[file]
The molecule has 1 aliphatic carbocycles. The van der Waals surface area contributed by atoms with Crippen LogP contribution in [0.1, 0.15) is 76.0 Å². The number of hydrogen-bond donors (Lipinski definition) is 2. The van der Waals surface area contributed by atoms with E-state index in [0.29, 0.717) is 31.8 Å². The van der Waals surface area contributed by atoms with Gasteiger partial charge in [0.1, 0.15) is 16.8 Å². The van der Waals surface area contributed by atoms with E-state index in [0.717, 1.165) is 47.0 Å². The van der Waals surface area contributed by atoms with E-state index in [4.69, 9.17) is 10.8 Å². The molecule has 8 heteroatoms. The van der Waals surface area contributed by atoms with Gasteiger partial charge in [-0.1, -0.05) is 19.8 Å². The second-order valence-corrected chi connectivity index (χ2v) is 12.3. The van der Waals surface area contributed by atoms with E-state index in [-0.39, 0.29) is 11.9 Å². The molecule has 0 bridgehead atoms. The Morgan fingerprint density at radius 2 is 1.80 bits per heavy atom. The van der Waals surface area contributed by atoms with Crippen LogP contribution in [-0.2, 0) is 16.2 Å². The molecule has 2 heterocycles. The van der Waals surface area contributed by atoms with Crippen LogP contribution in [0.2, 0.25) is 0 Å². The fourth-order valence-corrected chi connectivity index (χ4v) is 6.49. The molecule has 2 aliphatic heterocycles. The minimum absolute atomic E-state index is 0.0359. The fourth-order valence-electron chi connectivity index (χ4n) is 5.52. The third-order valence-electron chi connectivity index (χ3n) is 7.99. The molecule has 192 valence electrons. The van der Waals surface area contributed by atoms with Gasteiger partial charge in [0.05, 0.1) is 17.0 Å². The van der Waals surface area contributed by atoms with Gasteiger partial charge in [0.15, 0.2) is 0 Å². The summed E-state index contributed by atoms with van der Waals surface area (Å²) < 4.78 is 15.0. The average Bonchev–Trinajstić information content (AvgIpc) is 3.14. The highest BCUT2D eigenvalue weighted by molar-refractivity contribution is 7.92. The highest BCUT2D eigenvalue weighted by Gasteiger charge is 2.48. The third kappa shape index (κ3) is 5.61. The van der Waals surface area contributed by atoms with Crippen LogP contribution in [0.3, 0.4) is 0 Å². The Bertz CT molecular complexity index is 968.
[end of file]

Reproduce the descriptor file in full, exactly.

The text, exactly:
The molecule has 1 aliphatic carbocycles. The van der Waals surface area contributed by atoms with Crippen LogP contribution in [0.1, 0.15) is 76.0 Å². The number of hydrogen-bond donors (Lipinski definition) is 2. The van der Waals surface area contributed by atoms with E-state index in [0.29, 0.717) is 31.8 Å². The van der Waals surface area contributed by atoms with Gasteiger partial charge in [0.1, 0.15) is 16.8 Å². The van der Waals surface area contributed by atoms with E-state index in [0.717, 1.165) is 47.0 Å². The van der Waals surface area contributed by atoms with E-state index in [4.69, 9.17) is 10.8 Å². The molecule has 8 heteroatoms. The van der Waals surface area contributed by atoms with Gasteiger partial charge in [-0.1, -0.05) is 19.8 Å². The second-order valence-corrected chi connectivity index (χ2v) is 12.3. The van der Waals surface area contributed by atoms with E-state index in [-0.39, 0.29) is 11.9 Å². The molecule has 0 bridgehead atoms. The Morgan fingerprint density at radius 2 is 1.80 bits per heavy atom. The van der Waals surface area contributed by atoms with Crippen LogP contribution in [-0.2, 0) is 16.2 Å². The molecule has 2 heterocycles. The van der Waals surface area contributed by atoms with Crippen LogP contribution in [0.2, 0.25) is 0 Å². The fourth-order valence-corrected chi connectivity index (χ4v) is 6.49. The molecule has 2 aliphatic heterocycles. The minimum absolute atomic E-state index is 0.0359. The fourth-order valence-electron chi connectivity index (χ4n) is 5.52. The third-order valence-electron chi connectivity index (χ3n) is 7.99. The molecule has 192 valence electrons. The van der Waals surface area contributed by atoms with Gasteiger partial charge in [0.05, 0.1) is 17.0 Å². The van der Waals surface area contributed by atoms with Gasteiger partial charge in [0.15, 0.2) is 0 Å². The summed E-state index contributed by atoms with van der Waals surface area (Å²) < 4.78 is 15.0. The average Bonchev–Trinajstić information content (AvgIpc) is 3.14. The highest BCUT2D eigenvalue weighted by molar-refractivity contribution is 7.92. The highest BCUT2D eigenvalue weighted by Gasteiger charge is 2.48. The third kappa shape index (κ3) is 5.61. The van der Waals surface area contributed by atoms with Crippen LogP contribution in [0.3, 0.4) is 0 Å². The Bertz CT molecular complexity index is 968.